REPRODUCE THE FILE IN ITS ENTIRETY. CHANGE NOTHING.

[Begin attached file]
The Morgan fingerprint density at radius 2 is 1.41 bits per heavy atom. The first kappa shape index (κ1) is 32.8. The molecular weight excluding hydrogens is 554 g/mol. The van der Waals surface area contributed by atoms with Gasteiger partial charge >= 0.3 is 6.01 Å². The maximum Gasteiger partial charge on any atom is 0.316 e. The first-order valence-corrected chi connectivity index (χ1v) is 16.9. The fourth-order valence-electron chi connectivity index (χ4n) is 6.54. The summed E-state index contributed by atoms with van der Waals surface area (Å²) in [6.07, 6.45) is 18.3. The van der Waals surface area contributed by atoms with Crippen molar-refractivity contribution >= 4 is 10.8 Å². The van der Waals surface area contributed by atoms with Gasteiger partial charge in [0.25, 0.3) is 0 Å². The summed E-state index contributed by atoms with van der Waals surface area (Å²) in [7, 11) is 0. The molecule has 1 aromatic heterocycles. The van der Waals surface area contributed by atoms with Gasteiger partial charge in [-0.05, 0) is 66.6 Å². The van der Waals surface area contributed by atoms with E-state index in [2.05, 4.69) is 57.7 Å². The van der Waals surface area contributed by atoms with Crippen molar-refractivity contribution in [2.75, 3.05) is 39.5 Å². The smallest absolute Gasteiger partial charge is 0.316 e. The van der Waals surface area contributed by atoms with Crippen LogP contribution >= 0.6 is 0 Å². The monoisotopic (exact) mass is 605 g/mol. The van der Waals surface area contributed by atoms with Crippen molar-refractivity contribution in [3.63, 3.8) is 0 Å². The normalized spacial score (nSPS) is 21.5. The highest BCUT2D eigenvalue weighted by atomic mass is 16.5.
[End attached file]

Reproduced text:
The Morgan fingerprint density at radius 2 is 1.41 bits per heavy atom. The first kappa shape index (κ1) is 32.8. The molecular weight excluding hydrogens is 554 g/mol. The van der Waals surface area contributed by atoms with Gasteiger partial charge >= 0.3 is 6.01 Å². The maximum Gasteiger partial charge on any atom is 0.316 e. The first-order valence-corrected chi connectivity index (χ1v) is 16.9. The fourth-order valence-electron chi connectivity index (χ4n) is 6.54. The summed E-state index contributed by atoms with van der Waals surface area (Å²) in [6.07, 6.45) is 18.3. The van der Waals surface area contributed by atoms with Crippen molar-refractivity contribution >= 4 is 10.8 Å². The van der Waals surface area contributed by atoms with Gasteiger partial charge in [0.25, 0.3) is 0 Å². The summed E-state index contributed by atoms with van der Waals surface area (Å²) in [7, 11) is 0. The molecule has 1 aromatic heterocycles. The van der Waals surface area contributed by atoms with Gasteiger partial charge in [-0.05, 0) is 66.6 Å². The van der Waals surface area contributed by atoms with E-state index in [2.05, 4.69) is 57.7 Å². The van der Waals surface area contributed by atoms with Crippen molar-refractivity contribution in [2.75, 3.05) is 39.5 Å². The smallest absolute Gasteiger partial charge is 0.316 e. The van der Waals surface area contributed by atoms with Crippen LogP contribution >= 0.6 is 0 Å². The monoisotopic (exact) mass is 605 g/mol. The van der Waals surface area contributed by atoms with Crippen molar-refractivity contribution in [3.63, 3.8) is 0 Å². The normalized spacial score (nSPS) is 21.5. The highest BCUT2D eigenvalue weighted by atomic mass is 16.5.